A MyDD blogger named “silverspring” has a diary up with some of the best maps and electoral map analysis that I’ve seen so far in this election cycle.
In a post titled “Political Geography: Advantage Hillary” from January 12, silverspring presents five electoral maps from New Hampshire and six from Iowa to back up his hypothesis that Hillary Clinton’s success with blue-collar voters in those two states (or with “beer track” voters as the pundits are fond of saying) signals that she can win in red states.
Silverspring argues that in both Iowa and New Hampshire, “’red state’ areas had a relatively high correlation with voting for Hillary Clinton.” In his Granite State analysis, silverspring writes:
“You can see that ‘red’ areas of New Hampshire (those that voted from George Bush in the 2004 general election) tended to go for Hillary in the primary last Tuesday. Out of the 4 counties that voted for Bush in the general, 3 voted for Hillary in the primary. Likewise, the 1st Congressional District voted for Bush in the general and Hillary in the primary; the 2nd Congressional District voted for Kerry in the general and Obama in the primary.”
New Hampshire 2004 General and 2008 Primary
Silverspring also deduces which towns voted for both Bush and Clinton, and which ones chose Kerry and Obama. He writes:
“Perhaps the most important (politically speaking in terms of our general election prospects) are the towns colored in red. These towns are ones which Bush won in 2004, but which Hillary won in the 2008 primary. These towns comprise approximately 43% of the population of New Hampshire. They include Manchester and its suburbs and most towns in the Merrimack Valley (Londonderry, Derry, Hudson, Salem, etc… as well as Laconia further north in the state). Many towns are historical mill towns; blue coller area where ‘Reagan Democrats’ and ‘Reagan independents’ predominate to this day.”
New Hampshire 2004 General and 2004 Primary by Town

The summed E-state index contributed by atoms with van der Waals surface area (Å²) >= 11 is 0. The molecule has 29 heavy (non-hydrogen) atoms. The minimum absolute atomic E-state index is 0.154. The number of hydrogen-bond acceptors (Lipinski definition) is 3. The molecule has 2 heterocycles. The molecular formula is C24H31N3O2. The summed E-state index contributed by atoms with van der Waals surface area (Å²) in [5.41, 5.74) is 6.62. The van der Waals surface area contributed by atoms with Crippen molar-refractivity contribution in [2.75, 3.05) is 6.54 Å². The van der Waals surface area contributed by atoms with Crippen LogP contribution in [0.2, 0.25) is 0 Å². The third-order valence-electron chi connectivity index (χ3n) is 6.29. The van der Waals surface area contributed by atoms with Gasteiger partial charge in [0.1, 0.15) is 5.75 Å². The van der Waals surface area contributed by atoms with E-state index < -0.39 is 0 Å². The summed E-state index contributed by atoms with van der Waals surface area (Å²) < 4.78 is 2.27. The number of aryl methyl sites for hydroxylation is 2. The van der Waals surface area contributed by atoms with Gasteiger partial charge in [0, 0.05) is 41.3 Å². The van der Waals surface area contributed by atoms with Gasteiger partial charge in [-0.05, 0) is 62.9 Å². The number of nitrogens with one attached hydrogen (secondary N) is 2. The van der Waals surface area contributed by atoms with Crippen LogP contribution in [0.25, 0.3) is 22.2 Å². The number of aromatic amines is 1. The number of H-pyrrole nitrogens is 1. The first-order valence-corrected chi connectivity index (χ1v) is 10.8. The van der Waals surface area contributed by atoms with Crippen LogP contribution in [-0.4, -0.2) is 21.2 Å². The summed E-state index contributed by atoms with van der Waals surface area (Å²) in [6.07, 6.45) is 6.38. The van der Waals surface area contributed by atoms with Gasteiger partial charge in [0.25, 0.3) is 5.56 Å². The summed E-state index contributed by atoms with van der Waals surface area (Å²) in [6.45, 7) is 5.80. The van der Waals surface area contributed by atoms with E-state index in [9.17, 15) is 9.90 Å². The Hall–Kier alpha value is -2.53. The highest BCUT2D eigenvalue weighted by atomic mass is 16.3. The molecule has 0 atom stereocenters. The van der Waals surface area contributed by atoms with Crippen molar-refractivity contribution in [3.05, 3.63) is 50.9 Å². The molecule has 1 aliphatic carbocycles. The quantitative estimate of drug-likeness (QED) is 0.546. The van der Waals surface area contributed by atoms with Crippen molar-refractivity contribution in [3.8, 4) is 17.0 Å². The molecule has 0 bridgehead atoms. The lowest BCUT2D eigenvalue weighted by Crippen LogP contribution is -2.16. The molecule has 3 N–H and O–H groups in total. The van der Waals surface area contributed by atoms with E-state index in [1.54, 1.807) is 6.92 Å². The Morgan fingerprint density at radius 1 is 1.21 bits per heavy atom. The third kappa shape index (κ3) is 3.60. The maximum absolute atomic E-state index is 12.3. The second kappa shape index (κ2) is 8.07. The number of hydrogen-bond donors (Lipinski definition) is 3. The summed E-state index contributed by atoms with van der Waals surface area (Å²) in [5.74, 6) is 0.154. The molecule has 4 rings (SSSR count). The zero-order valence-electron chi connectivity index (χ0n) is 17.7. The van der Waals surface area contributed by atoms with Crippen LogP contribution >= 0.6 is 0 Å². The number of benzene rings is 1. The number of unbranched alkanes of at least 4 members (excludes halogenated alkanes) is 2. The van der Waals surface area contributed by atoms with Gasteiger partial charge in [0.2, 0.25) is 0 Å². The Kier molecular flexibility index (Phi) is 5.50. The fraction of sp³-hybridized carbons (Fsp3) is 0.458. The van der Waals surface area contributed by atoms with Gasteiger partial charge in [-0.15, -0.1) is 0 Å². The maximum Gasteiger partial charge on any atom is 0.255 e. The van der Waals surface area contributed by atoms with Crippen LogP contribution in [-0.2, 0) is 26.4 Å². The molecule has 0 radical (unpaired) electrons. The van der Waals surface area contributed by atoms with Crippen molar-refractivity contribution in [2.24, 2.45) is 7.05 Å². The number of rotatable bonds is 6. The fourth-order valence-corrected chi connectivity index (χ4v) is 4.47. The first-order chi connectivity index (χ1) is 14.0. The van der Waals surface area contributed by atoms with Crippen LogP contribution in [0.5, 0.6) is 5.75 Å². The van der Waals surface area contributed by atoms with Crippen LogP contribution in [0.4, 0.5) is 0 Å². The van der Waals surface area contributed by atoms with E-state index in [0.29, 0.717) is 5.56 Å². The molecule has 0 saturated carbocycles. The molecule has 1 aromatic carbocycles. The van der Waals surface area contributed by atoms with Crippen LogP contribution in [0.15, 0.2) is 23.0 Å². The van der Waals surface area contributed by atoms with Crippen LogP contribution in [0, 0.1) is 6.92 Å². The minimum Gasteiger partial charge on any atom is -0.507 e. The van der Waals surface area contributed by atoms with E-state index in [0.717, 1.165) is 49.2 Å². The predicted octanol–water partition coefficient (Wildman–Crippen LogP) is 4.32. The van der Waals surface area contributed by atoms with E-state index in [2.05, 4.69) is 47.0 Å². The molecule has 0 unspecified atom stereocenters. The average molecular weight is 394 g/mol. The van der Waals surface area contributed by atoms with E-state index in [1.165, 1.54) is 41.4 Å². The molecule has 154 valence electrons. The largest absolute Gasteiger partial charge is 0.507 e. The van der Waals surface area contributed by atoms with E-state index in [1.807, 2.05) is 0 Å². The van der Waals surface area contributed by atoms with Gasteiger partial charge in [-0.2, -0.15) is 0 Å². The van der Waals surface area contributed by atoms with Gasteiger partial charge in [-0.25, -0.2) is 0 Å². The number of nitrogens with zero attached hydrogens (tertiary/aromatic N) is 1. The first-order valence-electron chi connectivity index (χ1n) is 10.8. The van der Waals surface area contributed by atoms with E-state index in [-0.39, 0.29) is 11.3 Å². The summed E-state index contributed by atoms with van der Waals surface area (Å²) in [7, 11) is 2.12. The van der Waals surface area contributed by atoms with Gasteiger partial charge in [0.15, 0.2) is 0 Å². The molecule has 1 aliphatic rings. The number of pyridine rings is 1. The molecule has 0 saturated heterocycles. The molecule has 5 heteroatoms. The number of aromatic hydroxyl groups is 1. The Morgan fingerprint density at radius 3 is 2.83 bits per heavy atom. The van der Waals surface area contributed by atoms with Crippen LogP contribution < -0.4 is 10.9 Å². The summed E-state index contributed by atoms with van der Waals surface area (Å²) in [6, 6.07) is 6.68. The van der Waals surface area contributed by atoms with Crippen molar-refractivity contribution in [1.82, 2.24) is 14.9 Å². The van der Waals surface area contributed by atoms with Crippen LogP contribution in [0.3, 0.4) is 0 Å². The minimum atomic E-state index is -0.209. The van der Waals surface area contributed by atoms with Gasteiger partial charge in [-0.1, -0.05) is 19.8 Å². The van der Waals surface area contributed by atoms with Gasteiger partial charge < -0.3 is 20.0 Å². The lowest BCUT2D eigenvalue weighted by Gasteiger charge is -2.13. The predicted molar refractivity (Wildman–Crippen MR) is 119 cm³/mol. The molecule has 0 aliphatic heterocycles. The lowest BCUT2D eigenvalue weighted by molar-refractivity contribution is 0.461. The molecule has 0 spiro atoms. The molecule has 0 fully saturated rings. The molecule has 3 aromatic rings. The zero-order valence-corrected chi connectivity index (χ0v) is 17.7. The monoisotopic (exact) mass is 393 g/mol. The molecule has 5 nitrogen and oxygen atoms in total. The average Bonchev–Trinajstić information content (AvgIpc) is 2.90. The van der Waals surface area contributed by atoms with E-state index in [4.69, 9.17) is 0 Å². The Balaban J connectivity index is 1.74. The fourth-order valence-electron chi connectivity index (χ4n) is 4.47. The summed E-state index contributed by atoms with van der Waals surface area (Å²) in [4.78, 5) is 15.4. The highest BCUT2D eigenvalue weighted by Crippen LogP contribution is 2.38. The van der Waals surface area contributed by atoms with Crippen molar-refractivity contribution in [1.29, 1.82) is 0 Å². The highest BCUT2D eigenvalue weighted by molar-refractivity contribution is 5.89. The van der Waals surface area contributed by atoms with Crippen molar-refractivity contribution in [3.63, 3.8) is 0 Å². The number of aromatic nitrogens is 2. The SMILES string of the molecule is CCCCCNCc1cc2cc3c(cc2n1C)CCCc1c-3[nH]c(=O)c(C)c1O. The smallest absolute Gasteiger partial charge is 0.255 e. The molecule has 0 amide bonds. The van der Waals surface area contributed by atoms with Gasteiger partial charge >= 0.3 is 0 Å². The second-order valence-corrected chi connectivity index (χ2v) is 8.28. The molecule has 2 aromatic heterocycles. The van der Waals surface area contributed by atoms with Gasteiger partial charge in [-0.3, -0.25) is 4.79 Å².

Pivoting back to Iowa, silverspring notes that Hillary “actually won rural voters in the state.” He adds, “Unlike New Hampshire, whose ‘rural’ voters are kind of a political anomaly (much like rural voters in neighboring Vermont), rural voters in Iowa are more typical of the country, and in particular of ‘red state’ areas.”
Comparing the 2004 electoral map to the 2008 Democratic primary map, silverspring notices that Obama won the heavily Democratic regions in the East. He adds, “on the other hand, areas in the western, and parts of the northern and southern Iowa, were more evenly split, with a clear advantage for Hillary in some areas, and an advantage for Edwards in others.”
Iowa 2004 General and 2008 Caucuses
Iowa 2004 General and 2008 Caucuses by Congressional District
Iowa’s Two Halves
I love silversprings’ analysis but I don’t entirely agree with it. Just because Democrats in regions that voted for Bush chose Hillary, it doesn’t mean she has cross-over appeal. In fact, it could mean that those regions are more polarized and the voters rejected Obama’s “post-partisanship” message.
I do agree with silverspring that Hillary is winning the blue-collar vote and Obama is winning the Manhattan Democrats.
Either way, these are awesome maps and I hope to see more.